Think globally, succeed globally

What can Kiwi companies learn from the 2011 best brands list?

What can Kiwi companies learn from the 2011 Best Brands list?

James Bickford

The rise and fall of colossal brands such as Coke and Apple may not seem relevant to New Zealand companies, but we can learn a lot from the methods of the top 100 global brands. The main insight from the 2011 Best Brands List is deceptively simple – global brands act globally.

Whilst provenance is important to a brand, its operation and vision must be global. Samsung, Nestlé, HSBC, L’Oréal and VW have a connection to their country of origin, yet they operate with a global mindset, adapting their offerings and execution by market. For instance, Nokia does not have a ‘Finnish feel’ – it’s simply a great global brand. And Skype is Estonian but few would know it.

Kiwi brands should take heed. We can, on occasion, overburden our brands with Kiwi clichés that trap them in a local sphere and ensure they don’t always translate globally.

However, some Kiwi companies are tantalisingly close to breaking the global market from a brand perspective. I was inspired to read new chief executive Theo Spiering’s vision: “Fonterra can make New Zealand the dairy nutrition capital of the world.” That is a CEO who is thinking and talking globally.

Fonterra’s brand potential is incredible. This is a $19 billion global business, which outside of its own industry, presently has a relatively low brand profile when in fact there is no reason why Fonterra can’t make it into future Best Global Brand Lists. Nestlé had its beginnings making baby milk formula and today it is number 55 on the list, so why not Fonterra?

The second insight from the Best Brands List is collaborate or die. Gucci’s partnership with UNICEF, and Coca-Cola and Heinz’s Plantbottle partnership – these are all clever partnerships that benefit both parties. This could not be more salient for a country the size of New Zealand. Small partnerships build great brands and will help Kiwi companies punch above their weight.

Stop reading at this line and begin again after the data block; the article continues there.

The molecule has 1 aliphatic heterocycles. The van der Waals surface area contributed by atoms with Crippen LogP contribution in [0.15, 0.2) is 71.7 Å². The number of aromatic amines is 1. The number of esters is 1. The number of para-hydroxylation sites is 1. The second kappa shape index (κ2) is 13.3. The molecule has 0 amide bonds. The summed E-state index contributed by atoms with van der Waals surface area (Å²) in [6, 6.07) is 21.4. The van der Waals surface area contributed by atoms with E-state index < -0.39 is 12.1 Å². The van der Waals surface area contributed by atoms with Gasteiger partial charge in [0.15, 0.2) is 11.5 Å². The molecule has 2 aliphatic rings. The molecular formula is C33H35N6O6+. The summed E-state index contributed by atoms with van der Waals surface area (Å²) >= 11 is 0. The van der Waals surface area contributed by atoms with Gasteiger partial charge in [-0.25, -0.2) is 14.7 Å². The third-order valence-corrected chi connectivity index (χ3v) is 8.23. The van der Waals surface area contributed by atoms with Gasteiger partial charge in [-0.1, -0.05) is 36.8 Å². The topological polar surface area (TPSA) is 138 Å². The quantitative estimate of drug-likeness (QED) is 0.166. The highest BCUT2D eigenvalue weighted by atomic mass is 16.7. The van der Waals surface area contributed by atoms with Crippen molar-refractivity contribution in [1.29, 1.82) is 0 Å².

Some New Zealand companies have already created strong partnerships, such as the smart partnering of Ecoya with WWF’s Earth hour. The partnership was relevant – light a candle during Earth Hour – plus it had a strong practical element – $2 from the sale of each candle went to WWF.

But the Ecoya example is very much an exception, not a rule. For such an inherently sociable nation – the OECD has officially names Kiwis the ‘most sociable people in the world’ – I’m always surprised that there are not already more corporate collaborations. Why does our gregarious nature not translate into our corporate culture? Kiwi companies need to talk. We are a small island brimming with intelligent and innovative people and we need to pool our resources in order to make it on the global stage.

The third and final point about the Brand List is – use your size to your advantage. In these uncertain economic times Kiwi brands are actually in a good position. We are nimble and small and the main point about this year’s list is that the truly successful brands were those that adapted to survive to market conditions. Bigger brands, like bigger boats, are harder to turn around. But our brands are small and therefore can adapt more quickly. Use your size and flexibility to your advantage, think globally, talk globally, and collaborate to succeed.

James Bickford is managing director of Interbrand New Zealand. He lives in Auckland  and speaks fluent Brandese with only a slight accent. 

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